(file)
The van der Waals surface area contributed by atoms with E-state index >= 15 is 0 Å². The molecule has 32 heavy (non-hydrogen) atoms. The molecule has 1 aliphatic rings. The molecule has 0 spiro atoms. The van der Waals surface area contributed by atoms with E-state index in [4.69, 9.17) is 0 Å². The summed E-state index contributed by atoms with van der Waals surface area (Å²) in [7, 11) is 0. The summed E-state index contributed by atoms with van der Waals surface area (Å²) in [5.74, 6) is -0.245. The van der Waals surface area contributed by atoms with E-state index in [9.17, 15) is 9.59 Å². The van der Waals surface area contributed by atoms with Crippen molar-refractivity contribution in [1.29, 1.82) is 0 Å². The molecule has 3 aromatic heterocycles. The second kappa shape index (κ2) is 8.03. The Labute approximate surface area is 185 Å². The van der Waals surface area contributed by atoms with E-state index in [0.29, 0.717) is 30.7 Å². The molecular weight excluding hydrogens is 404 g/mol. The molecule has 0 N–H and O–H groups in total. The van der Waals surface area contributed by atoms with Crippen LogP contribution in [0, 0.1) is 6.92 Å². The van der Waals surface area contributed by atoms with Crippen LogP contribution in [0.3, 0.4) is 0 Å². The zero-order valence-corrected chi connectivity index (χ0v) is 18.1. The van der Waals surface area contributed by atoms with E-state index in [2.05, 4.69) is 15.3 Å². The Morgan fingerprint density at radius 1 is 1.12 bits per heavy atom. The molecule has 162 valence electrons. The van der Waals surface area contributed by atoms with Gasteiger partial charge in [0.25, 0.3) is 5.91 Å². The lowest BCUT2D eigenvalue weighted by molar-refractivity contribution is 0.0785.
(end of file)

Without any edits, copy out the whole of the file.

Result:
The van der Waals surface area contributed by atoms with E-state index >= 15 is 0 Å². The molecule has 32 heavy (non-hydrogen) atoms. The molecule has 1 aliphatic rings. The molecule has 0 spiro atoms. The van der Waals surface area contributed by atoms with E-state index in [4.69, 9.17) is 0 Å². The summed E-state index contributed by atoms with van der Waals surface area (Å²) in [7, 11) is 0. The summed E-state index contributed by atoms with van der Waals surface area (Å²) in [5.74, 6) is -0.245. The van der Waals surface area contributed by atoms with E-state index in [9.17, 15) is 9.59 Å². The van der Waals surface area contributed by atoms with Crippen molar-refractivity contribution in [1.29, 1.82) is 0 Å². The molecule has 3 aromatic heterocycles. The second kappa shape index (κ2) is 8.03. The Labute approximate surface area is 185 Å². The van der Waals surface area contributed by atoms with E-state index in [0.29, 0.717) is 30.7 Å². The molecular weight excluding hydrogens is 404 g/mol. The molecule has 0 N–H and O–H groups in total. The van der Waals surface area contributed by atoms with Crippen LogP contribution in [0, 0.1) is 6.92 Å². The van der Waals surface area contributed by atoms with Crippen LogP contribution in [0.3, 0.4) is 0 Å². The zero-order valence-corrected chi connectivity index (χ0v) is 18.1. The van der Waals surface area contributed by atoms with E-state index in [2.05, 4.69) is 15.3 Å². The Morgan fingerprint density at radius 1 is 1.12 bits per heavy atom. The molecule has 162 valence electrons. The van der Waals surface area contributed by atoms with Gasteiger partial charge in [0.25, 0.3) is 5.91 Å². The lowest BCUT2D eigenvalue weighted by molar-refractivity contribution is 0.0785.